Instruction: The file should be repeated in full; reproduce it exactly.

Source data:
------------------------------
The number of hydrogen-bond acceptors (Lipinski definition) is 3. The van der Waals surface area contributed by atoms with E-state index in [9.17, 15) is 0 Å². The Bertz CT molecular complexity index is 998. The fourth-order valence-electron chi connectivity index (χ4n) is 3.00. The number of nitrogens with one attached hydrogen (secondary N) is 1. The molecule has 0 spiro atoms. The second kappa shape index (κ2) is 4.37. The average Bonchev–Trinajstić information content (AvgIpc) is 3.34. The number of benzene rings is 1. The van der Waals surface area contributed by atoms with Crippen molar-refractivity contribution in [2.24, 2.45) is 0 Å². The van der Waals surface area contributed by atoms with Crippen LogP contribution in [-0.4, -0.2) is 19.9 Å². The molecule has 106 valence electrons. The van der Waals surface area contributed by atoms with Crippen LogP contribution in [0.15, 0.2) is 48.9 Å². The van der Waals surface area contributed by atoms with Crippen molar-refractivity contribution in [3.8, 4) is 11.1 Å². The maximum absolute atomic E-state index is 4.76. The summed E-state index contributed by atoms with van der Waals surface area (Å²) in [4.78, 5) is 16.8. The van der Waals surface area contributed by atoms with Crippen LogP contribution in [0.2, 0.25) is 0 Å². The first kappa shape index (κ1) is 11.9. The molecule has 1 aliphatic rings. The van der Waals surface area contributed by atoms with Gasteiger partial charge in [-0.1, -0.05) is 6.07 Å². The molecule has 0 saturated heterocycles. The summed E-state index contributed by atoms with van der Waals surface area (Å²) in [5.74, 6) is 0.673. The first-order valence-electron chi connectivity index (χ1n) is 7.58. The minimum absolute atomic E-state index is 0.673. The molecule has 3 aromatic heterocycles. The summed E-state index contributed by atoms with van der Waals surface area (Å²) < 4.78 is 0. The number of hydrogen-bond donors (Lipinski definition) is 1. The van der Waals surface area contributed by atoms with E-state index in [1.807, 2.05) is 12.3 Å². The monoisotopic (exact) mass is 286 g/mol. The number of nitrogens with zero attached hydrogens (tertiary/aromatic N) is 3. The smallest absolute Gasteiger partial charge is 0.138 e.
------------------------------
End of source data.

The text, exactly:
The number of hydrogen-bond acceptors (Lipinski definition) is 3. The van der Waals surface area contributed by atoms with E-state index in [9.17, 15) is 0 Å². The Bertz CT molecular complexity index is 998. The fourth-order valence-electron chi connectivity index (χ4n) is 3.00. The number of nitrogens with one attached hydrogen (secondary N) is 1. The molecule has 0 spiro atoms. The second kappa shape index (κ2) is 4.37. The average Bonchev–Trinajstić information content (AvgIpc) is 3.34. The number of benzene rings is 1. The van der Waals surface area contributed by atoms with Crippen molar-refractivity contribution in [2.24, 2.45) is 0 Å². The van der Waals surface area contributed by atoms with Crippen LogP contribution in [-0.4, -0.2) is 19.9 Å². The molecule has 106 valence electrons. The van der Waals surface area contributed by atoms with Crippen LogP contribution in [0.15, 0.2) is 48.9 Å². The van der Waals surface area contributed by atoms with Crippen molar-refractivity contribution in [3.8, 4) is 11.1 Å². The maximum absolute atomic E-state index is 4.76. The summed E-state index contributed by atoms with van der Waals surface area (Å²) in [4.78, 5) is 16.8. The van der Waals surface area contributed by atoms with Crippen LogP contribution in [0.2, 0.25) is 0 Å². The first kappa shape index (κ1) is 11.9. The molecule has 1 aliphatic rings. The van der Waals surface area contributed by atoms with Gasteiger partial charge in [-0.1, -0.05) is 6.07 Å². The molecule has 0 saturated heterocycles. The summed E-state index contributed by atoms with van der Waals surface area (Å²) in [5.74, 6) is 0.673. The first-order valence-electron chi connectivity index (χ1n) is 7.58. The minimum absolute atomic E-state index is 0.673. The molecule has 3 aromatic heterocycles. The summed E-state index contributed by atoms with van der Waals surface area (Å²) < 4.78 is 0. The number of hydrogen-bond donors (Lipinski definition) is 1. The van der Waals surface area contributed by atoms with E-state index in [1.807, 2.05) is 12.3 Å². The monoisotopic (exact) mass is 286 g/mol. The number of nitrogens with zero attached hydrogens (tertiary/aromatic N) is 3. The smallest absolute Gasteiger partial charge is 0.138 e.